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What role can a trust play in estate planning?

On Behalf of | Apr 23, 2024 | Estate Planning

Passing down assets to your beneficiaries is one of the primary goals of creating an estate plan. While many people think they can accomplish this aim effectively via their will, that’s often not a sufficient approach. Certain assets are better handled via a trust.

If you’re creating an estate plan, learning about trusts and how they work can help you to determine if this is a suitable option for your situation. If you decide that you want to use a trust, you’ll have to decide what specific type of trust meets your needs.

Revocable versus irrevocable trusts

Trusts all fall into one of two categories – revocable or irrevocable. A revocable trust is one that you can change, but an irrevocable trust can’t be changed in most cases. An irrevocable trust can only be changed or canceled if the beneficiaries agree or the court orders it.

One area where these differ is the protection from creditors. Creditors can claim the contents of a revocable trust because you retain control of those assets. Creditors can’t claim those in an irrevocable trust because you don’t have control of those assets.

Both types of trusts don’t have to go through the often costly probate process. This means that the beneficiaries can get what they’re due from the trust as quickly as possible after you die. It also provides privacy since there isn’t a public record of the trust’s contents.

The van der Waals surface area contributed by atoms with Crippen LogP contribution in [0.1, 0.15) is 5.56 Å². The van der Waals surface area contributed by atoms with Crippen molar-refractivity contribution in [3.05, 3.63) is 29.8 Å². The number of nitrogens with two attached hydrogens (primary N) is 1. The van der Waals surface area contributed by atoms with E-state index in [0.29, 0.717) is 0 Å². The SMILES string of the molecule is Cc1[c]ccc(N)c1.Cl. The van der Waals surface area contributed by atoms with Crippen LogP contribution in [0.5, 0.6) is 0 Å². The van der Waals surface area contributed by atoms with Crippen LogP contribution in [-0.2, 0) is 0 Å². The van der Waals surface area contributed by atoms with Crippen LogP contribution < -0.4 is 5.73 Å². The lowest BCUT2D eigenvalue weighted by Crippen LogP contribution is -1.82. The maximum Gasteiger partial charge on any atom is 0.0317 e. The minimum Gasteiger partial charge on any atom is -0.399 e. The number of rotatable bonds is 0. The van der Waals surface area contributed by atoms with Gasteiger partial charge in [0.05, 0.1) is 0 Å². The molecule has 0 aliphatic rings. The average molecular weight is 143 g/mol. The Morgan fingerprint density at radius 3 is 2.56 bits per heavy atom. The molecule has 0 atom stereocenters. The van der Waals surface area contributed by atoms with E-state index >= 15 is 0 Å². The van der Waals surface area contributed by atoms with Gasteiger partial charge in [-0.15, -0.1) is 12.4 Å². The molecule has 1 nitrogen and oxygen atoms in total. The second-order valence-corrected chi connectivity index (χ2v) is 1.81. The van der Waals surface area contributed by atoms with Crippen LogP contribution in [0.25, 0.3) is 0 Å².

Specific intentions of some trusts

Some trusts have specific intentions. For example, a special needs trust is meant to provide support for a person who relies on needs-based programs. Because the trust is set for specific support and administered by a trustee, the assets in the trust don’t count toward the beneficiary’s asset limit.

There are a host of other specific intention trusts available. It’s best to discuss your wishes with your legal representative so they can offer guidance about the types of trusts available designed to meet those needs. Remember, a trust is only one part of a comprehensive estate plan, so it’s helpful to view trust creation as one component of a broader approach.